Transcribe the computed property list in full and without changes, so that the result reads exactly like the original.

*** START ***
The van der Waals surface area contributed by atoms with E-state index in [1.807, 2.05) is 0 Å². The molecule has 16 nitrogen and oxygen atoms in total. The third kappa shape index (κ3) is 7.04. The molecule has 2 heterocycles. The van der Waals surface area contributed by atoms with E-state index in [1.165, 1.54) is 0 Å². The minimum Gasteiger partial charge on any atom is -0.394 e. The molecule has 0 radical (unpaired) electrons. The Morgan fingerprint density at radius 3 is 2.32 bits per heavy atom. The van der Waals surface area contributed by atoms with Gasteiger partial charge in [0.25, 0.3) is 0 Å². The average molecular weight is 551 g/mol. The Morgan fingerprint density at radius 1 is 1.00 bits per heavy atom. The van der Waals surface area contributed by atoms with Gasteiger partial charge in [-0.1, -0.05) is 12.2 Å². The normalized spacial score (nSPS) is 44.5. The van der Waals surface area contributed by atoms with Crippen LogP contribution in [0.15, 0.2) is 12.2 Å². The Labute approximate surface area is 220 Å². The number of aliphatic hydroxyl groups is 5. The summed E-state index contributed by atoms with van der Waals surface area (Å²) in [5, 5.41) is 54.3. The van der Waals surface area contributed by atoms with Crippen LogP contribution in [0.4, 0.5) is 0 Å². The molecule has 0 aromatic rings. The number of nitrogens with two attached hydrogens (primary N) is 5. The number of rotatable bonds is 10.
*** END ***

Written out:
The van der Waals surface area contributed by atoms with E-state index in [1.807, 2.05) is 0 Å². The molecule has 16 nitrogen and oxygen atoms in total. The third kappa shape index (κ3) is 7.04. The molecule has 2 heterocycles. The van der Waals surface area contributed by atoms with E-state index in [1.165, 1.54) is 0 Å². The minimum Gasteiger partial charge on any atom is -0.394 e. The molecule has 0 radical (unpaired) electrons. The Morgan fingerprint density at radius 3 is 2.32 bits per heavy atom. The van der Waals surface area contributed by atoms with Gasteiger partial charge in [0.25, 0.3) is 0 Å². The average molecular weight is 551 g/mol. The Morgan fingerprint density at radius 1 is 1.00 bits per heavy atom. The van der Waals surface area contributed by atoms with Gasteiger partial charge in [-0.1, -0.05) is 12.2 Å². The normalized spacial score (nSPS) is 44.5. The van der Waals surface area contributed by atoms with Crippen LogP contribution in [0.15, 0.2) is 12.2 Å². The Labute approximate surface area is 220 Å². The number of aliphatic hydroxyl groups is 5. The summed E-state index contributed by atoms with van der Waals surface area (Å²) in [5, 5.41) is 54.3. The van der Waals surface area contributed by atoms with Crippen LogP contribution in [0.4, 0.5) is 0 Å². The molecule has 0 aromatic rings. The number of nitrogens with two attached hydrogens (primary N) is 5. The number of rotatable bonds is 10.